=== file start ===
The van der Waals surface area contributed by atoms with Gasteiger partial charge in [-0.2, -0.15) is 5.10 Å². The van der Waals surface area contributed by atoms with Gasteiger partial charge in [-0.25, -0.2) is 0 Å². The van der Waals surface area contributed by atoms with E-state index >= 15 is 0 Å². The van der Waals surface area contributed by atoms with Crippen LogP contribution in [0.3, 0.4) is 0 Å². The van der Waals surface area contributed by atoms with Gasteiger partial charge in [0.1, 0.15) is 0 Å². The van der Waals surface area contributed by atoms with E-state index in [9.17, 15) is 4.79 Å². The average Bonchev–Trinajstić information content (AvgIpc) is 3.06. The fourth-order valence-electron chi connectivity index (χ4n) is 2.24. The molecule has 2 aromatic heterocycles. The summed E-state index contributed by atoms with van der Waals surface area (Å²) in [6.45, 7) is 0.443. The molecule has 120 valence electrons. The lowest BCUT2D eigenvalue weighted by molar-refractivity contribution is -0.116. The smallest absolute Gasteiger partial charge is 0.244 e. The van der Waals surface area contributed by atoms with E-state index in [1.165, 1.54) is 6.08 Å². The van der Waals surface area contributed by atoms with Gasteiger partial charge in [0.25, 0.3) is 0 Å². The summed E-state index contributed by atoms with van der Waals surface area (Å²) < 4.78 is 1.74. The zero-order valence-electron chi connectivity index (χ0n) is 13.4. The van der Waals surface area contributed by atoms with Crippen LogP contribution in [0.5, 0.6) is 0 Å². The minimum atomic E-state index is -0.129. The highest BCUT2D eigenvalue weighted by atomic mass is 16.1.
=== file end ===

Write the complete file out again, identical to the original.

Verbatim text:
The van der Waals surface area contributed by atoms with Gasteiger partial charge in [-0.2, -0.15) is 5.10 Å². The van der Waals surface area contributed by atoms with Gasteiger partial charge in [-0.25, -0.2) is 0 Å². The van der Waals surface area contributed by atoms with E-state index >= 15 is 0 Å². The van der Waals surface area contributed by atoms with Crippen LogP contribution in [0.3, 0.4) is 0 Å². The van der Waals surface area contributed by atoms with Gasteiger partial charge in [0.1, 0.15) is 0 Å². The van der Waals surface area contributed by atoms with E-state index in [9.17, 15) is 4.79 Å². The average Bonchev–Trinajstić information content (AvgIpc) is 3.06. The fourth-order valence-electron chi connectivity index (χ4n) is 2.24. The molecule has 2 aromatic heterocycles. The summed E-state index contributed by atoms with van der Waals surface area (Å²) in [6.45, 7) is 0.443. The molecule has 120 valence electrons. The lowest BCUT2D eigenvalue weighted by molar-refractivity contribution is -0.116. The smallest absolute Gasteiger partial charge is 0.244 e. The van der Waals surface area contributed by atoms with E-state index in [1.165, 1.54) is 6.08 Å². The van der Waals surface area contributed by atoms with Gasteiger partial charge in [0.25, 0.3) is 0 Å². The summed E-state index contributed by atoms with van der Waals surface area (Å²) < 4.78 is 1.74. The zero-order valence-electron chi connectivity index (χ0n) is 13.4. The van der Waals surface area contributed by atoms with Crippen LogP contribution in [0.5, 0.6) is 0 Å². The minimum atomic E-state index is -0.129. The highest BCUT2D eigenvalue weighted by atomic mass is 16.1.